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Men, women and retirement: How planning differs

Retirement planning isn’t the same for men and women. A variety of factors can lead to a retirement savings gap for women. Here’s how to plan.

Man and woman retirement planning over a laptop.

Women face distinct challenges when saving for retirement. In general, they earn less than men and spend more time away from the workforce caring for children or aging parents. They are also likely to pay more in healthcare costs because they outlive men. Since women tend to live longer than men, they may need more money in retirement. Planning can help address the retirement gap. Here are six tips to remember.

Account for any retirement saving gaps and differences

Some women are able to pause their careers when they have children. But this may mean that they no longer have an automatic way to save through a company-sponsored retirement plan. There are options for those who may not be employed, even for a short time. For example, if you’re planning to step away from your career, and you file taxes jointly with your spouse, you may be able to contribute to a Traditional IRA or Roth IRA to continue saving for retirement.

Start as early as you can and save more

Even though women begin contributing to plans at the same age as men, on average, they generate roughly 83% of the retirement income. You can make up for these shortages. If you get a raise, you can set aside part, or all, of it as an automatic contribution to your retirement plan. You can also begin saving for retirement as soon as possible. Even a small amount put into a retirement account can grow exponentially over the years. Investing an extra $50 a month in retirement investments between ages 20 and 67 could boost your nest egg by $83,000.

Consider your retirement approach

In addition to earning less on average, women are more likely to be risk-averse in their investing. It can be difficult to align goals and needs and learn how women can narrow the retirement savings gap. It may be helpful to consider consulting a financial professional for help crafting a plan that takes advantage of your earning and investment potential. Many financial professionals offer services specific to the particular retirement gaps that women may face.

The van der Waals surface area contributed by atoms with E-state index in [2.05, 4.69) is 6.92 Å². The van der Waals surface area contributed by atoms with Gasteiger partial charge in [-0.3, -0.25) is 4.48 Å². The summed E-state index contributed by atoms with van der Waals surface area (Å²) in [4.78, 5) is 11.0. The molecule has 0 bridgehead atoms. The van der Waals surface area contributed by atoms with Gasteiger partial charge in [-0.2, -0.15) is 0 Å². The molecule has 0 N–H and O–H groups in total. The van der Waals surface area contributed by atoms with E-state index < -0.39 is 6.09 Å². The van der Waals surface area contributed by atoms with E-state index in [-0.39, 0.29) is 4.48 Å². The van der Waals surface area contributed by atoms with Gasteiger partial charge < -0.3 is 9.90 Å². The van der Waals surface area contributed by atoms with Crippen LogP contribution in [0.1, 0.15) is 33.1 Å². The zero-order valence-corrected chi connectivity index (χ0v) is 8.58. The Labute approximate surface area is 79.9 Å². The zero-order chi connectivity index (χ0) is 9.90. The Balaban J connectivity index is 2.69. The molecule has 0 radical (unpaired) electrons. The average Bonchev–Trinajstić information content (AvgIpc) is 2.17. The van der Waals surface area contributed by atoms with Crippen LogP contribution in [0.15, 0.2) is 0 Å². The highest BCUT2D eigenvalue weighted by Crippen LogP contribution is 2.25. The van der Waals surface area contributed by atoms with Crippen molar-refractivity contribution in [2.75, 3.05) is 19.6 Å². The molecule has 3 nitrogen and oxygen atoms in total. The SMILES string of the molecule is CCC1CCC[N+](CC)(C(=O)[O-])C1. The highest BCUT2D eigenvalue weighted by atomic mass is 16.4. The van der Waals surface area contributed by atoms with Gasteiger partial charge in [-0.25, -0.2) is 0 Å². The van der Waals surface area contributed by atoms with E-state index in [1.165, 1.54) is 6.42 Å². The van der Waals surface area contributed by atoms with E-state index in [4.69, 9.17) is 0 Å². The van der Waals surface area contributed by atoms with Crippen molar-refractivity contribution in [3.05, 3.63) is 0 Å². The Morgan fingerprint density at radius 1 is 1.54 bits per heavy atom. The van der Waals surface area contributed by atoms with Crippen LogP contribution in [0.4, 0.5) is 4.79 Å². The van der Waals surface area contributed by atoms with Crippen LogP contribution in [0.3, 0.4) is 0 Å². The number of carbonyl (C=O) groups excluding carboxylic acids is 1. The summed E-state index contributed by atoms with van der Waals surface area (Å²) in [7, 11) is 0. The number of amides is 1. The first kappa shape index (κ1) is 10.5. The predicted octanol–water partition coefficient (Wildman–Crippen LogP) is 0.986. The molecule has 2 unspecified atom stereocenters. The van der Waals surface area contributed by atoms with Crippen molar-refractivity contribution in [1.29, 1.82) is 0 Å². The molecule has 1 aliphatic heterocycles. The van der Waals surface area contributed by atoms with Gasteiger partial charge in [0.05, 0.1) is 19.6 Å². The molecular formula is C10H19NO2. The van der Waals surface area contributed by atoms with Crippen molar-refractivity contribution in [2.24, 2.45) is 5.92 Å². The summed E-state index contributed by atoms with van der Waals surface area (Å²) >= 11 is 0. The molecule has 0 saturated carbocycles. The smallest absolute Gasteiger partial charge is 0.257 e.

Diversify your retirement savings

Even if you consult with a financial professional, it’s also helpful to understand the tax advantages of different savings vehicles and to diversify your savings so that you have a wide range of income-generating tools in retirement. For example, with a Traditional IRA, your contributions may be tax-deducible right now, while with a Roth IRA, your earnings are generally not taxed.

Keep tabs on your earnings

There are resources available that can help you determine if what you are earning lines up with your education and experience. Do your research and use it to help you negotiate for advancement, not just in income level but in benefits such as company contributions to retirement plans.

The information in this article was obtained from various sources not associated with State Farm® (including State Farm Mutual Automobile Insurance Company and its subsidiaries and affiliates). While we believe it to be reliable and accurate, we do not warrant the accuracy or reliability of the information. State Farm is not responsible for, and does not endorse or approve, either implicitly or explicitly, the content of any third party sites that might be hyperlinked from this page. The information is not intended to replace manuals, instructions or information provided by a manufacturer or the advice of a qualified professional, or to affect coverage under any applicable insurance policy. These suggestions are not a complete list of every loss control measure. State Farm makes no guarantees of results from use of this information.

Neither State Farm nor its agents provide tax or legal advice.

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